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Google PlaNet Will I.D. Your Location with A.I.
Google is working on a new system that can identify the location of an image just by looking at it. Developed by Tobias Weyand, a computer vision specialist at Google, the goal of PlaNet is a computer system which can see a photo and instantly identify its location. According to his research, the result is a system “capable of localizing a large variety of photos. Besides landmark buildings and street scenes, PlaNet can often predict the location of nature scenes like mountains, waterfalls or beaches with surprising accuracy.”
PlaNet’s abilities were recently put to the test against human users. In an online game that displays random images from Google Street View, PlaNet was able to pinpoint an image’s location on a map of the world with greater accuracy than a well-travelled human player 56% of the time. That may seem like a low number, but consider the depth of knowledge and visual cues that a seasoned traveler has remembered. Additionally, many of the images lacked location markers, including pictures taken in nature or indoors. If you’re still in doubt, the game is available at www.geoguessr.com and it’s more difficult than it sounds.
PlaNet is an artificial neural network, a digital system based on the structure of biological neural networks, in other words, human brains. Information that is input into such a system affects its performance. Mimicking a real brain it makes changes to how it operates based on input and the success of its output. In this way, it can learn new things. In the case of the PlaNet neural network, Weyand and his fellow researchers partitioned the planet into a grid of about 26,000 squares. They ten created a database with more than 100 million images with a known location to use as a reference for its visual recognition capabilities.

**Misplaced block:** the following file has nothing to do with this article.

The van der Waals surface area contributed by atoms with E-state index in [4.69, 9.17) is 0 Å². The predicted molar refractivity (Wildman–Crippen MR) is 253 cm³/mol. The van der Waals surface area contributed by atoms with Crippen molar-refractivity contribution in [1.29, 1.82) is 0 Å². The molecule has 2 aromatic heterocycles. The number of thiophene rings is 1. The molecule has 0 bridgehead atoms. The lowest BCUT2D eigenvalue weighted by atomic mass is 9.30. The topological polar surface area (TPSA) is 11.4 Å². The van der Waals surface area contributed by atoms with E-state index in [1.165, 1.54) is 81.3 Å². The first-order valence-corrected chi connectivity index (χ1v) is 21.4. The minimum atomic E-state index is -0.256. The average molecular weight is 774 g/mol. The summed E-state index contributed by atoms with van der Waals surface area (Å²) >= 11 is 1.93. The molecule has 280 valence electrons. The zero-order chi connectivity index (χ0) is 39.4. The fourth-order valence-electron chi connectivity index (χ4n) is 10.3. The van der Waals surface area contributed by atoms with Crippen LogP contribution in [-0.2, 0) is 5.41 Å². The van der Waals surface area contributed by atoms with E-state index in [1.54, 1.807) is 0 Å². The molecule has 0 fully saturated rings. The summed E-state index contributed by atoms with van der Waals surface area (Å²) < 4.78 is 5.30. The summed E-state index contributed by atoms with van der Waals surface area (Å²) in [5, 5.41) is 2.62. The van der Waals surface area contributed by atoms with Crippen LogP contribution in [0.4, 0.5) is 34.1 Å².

Whereas a typical human user, even a seasoned traveler, would rely on a combination of instinct and visual cues to identify a picture’s location, a system such as PlaNet can visually identify weather patterns, types of plant and animal life, and architectural styles. PlaNet is also able to analyze series of photos by combining its functionality with a “short-term memory architecture,” collectively studying images in a series, such as in a photo album, to correlate their location.
In a test using 2.3 million images, PlaNet determined the country of origin 28.4 percent of the time and the continent at least half of the time. As the system develops these results will improve. It’s interesting to consider how a system such as PlaNet will be used in the future. Perhaps it could be used by curators to organize massive archives of photographs, by marketers looking to target users based on location, or for surveillance purposes.